I had already voted via absentee ballot but that didn't stop the excited buzz I felt from the first presidential election in which I was eligible to vote. The shuttle was packed full with students who found that a little extra time between classes was a good time to choose who they wanted to lead the executive branch of the government for the next four years.

The fact that it was election day put a whole new spin on the day and it seemed that it was all I could see all around me. I can't wait to watch the aftermath of this event on the national level tonight. I know that I won't be alone.

Posted on November 02, 2012

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Last Saturday night, I found myself in the fourth row of an Isenberg lecture hall, where a group of costumed performers harmonized their way through pop hits from Adele to Elvis.  I had heard of The Vocal Suspects' annual Holla-ween show from Jarrod, my freshman year neighbor who I possibly know best from the renditions of Rocket Man I routinely heard through the walls of Van Meter.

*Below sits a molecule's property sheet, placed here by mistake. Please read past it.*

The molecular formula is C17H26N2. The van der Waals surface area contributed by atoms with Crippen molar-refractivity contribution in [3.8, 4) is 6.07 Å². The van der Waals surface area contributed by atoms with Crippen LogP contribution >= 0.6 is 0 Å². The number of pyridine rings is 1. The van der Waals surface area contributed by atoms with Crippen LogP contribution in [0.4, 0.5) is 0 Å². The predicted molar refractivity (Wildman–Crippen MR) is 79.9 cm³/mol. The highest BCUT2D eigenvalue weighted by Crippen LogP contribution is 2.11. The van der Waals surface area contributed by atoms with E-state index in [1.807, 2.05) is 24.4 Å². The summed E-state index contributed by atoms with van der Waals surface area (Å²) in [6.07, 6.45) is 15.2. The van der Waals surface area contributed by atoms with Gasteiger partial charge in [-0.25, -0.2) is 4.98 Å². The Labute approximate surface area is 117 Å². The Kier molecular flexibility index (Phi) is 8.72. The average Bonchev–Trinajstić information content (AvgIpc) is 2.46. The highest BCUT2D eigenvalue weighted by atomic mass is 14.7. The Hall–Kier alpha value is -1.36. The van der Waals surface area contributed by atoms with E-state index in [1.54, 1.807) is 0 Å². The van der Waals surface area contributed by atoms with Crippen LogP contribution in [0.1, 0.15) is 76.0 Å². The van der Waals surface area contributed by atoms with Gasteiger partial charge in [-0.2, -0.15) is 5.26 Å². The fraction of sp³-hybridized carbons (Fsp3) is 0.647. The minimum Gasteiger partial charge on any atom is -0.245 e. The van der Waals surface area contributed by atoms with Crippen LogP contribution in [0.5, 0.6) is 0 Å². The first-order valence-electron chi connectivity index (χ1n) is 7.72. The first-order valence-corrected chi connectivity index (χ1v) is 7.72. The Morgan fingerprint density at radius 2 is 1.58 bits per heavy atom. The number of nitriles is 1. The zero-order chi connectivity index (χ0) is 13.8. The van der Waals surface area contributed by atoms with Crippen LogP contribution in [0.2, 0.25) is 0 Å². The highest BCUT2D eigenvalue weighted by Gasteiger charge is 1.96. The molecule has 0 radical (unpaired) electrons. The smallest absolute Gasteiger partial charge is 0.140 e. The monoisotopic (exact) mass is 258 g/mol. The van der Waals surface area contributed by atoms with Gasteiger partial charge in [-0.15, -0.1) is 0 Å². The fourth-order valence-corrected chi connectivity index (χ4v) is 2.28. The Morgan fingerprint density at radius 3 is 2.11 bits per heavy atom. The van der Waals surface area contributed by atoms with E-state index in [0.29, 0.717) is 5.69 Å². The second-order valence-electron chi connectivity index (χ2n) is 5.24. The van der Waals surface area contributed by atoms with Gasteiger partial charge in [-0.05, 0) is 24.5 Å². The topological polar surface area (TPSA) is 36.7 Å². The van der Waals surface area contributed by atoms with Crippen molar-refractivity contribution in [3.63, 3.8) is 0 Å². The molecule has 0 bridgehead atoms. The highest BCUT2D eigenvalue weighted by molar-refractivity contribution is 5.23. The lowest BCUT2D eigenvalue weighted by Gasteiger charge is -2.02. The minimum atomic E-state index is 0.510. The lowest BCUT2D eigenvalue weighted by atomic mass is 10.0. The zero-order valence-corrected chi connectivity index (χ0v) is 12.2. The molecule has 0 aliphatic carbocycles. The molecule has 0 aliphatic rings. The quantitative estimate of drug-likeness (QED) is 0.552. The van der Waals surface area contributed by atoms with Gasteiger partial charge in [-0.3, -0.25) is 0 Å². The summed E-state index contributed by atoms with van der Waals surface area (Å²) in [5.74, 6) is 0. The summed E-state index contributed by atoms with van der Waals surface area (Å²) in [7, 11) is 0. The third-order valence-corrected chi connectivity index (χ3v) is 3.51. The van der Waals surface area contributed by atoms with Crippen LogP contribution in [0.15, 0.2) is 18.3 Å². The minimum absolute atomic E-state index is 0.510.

It had been awhile since I had heard him sing; as soon as the show started, I realized how easily I had forgotten the all the talent in this group. According to the Vocal Suspects' website, auditions normally draw 100 or more Suspect hopefuls and, with only fourteen current members, this selectivity certainly shows. A couple highlights include Mike Mosca's dedicated rendition of Elvis's All Shook Up and music director Emily Henriksen's powerful performance of David Guetta's Titanium.


The performance ended as any good event should: with candy and glow sticks. The free show was definitely worth attending, and added a festive twist to my Saturday night.

Posted on October 31, 2012

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  • The marching band heads past Herter towards Southwest

Last Saturday, I went to my first-ever big Homecoming event.  Of course, "went to" is a strong word.  "Stumbled upon" is possibly more approprate.